Why Ancient Roman concrete lasts for millennia but ours crumbles in decades

Scientists solve the mystery of why 2000-year-old Roman concrete still stands strong.

Drilling at a marine structure in Portus Cosanus, Tuscany, 2003. Photo credit: J. P. Oleson.

Scientists resolved the mystery of why coastal structures built by ancient Romans 2,000 years ago are still standing. The concrete used by Roman builders in piers and harbors was made in such a way that it grew even stronger over time. Modern concrete, by comparison, tends to decay in just decades when exposed to saltwater. These findings could have an important role to play as many communities worldwide brace for rising sea levels.

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Technology & Innovation

This Science Team Wants You to Never Have to Buy Another Pair of Glasses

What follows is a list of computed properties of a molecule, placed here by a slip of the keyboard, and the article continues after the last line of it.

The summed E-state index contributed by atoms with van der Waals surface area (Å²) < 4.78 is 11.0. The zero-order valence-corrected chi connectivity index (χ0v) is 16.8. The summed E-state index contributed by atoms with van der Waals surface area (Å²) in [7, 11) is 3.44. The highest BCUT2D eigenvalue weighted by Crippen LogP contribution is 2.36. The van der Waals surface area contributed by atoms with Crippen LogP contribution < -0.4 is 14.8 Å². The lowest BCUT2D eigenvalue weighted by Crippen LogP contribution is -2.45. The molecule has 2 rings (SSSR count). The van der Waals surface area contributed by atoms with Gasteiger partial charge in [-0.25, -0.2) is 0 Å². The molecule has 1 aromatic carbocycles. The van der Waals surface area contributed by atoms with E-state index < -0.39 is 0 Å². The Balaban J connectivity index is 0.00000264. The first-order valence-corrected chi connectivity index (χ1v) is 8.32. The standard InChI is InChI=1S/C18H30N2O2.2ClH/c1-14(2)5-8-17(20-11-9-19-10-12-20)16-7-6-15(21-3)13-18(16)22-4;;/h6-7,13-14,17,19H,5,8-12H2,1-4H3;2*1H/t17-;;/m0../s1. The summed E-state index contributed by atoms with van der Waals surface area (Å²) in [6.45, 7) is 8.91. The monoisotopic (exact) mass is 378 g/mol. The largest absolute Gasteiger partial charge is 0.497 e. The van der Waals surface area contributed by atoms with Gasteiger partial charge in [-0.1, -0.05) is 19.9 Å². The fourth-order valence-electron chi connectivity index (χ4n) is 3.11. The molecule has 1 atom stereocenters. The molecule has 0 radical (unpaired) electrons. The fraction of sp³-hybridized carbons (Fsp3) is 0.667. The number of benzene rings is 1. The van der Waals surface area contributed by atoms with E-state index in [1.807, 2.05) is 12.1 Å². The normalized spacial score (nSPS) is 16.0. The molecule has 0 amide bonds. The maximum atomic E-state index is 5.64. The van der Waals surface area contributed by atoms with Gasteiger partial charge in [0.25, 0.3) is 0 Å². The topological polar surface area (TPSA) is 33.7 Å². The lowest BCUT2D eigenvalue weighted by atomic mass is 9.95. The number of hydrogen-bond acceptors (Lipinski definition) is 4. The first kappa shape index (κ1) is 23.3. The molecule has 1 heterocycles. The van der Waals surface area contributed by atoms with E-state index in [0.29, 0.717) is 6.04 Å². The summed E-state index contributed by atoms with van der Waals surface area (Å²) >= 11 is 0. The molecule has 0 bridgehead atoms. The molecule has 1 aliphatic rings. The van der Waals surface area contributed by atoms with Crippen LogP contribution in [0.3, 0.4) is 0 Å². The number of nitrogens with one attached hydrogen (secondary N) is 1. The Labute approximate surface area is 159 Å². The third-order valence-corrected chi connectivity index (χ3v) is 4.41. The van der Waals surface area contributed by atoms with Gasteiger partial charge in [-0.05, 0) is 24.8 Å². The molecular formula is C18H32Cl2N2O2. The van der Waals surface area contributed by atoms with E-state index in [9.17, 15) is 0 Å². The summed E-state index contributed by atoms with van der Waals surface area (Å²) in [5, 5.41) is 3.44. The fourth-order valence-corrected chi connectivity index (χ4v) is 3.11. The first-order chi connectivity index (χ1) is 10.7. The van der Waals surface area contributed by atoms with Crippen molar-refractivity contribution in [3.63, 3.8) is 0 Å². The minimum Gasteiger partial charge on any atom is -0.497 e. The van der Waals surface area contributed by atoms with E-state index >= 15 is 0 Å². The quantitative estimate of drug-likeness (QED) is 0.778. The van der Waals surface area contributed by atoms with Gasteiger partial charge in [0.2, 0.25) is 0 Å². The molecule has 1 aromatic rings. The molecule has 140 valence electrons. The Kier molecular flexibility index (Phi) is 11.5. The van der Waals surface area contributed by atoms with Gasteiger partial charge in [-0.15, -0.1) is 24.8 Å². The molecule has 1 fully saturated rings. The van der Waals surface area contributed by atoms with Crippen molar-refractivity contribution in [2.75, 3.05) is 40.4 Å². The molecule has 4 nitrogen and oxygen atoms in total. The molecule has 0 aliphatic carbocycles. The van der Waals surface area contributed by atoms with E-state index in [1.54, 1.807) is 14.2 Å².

These glycerin "smart glasses" may be the only specs you'll need – although they do need a design intervention at some point.

Sometimes, wearing eyeglasses can be a pain. You need to change them with every new prescription and in addition they don't always serve you well enough. Reading glasses, for example, help you focus up close but become useless if you need to go back to doing other activities. According to the American Academy of Ophthalmology more than 150 million Americans use some type of corrective eyewear, spending $15 billion each year. We may all need glasses at some point, because as a natural side-effect of aging, the lens inside our eyes that adjusts the focal depth depending on what we look at, loses its ability to change focus.

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Surprising Science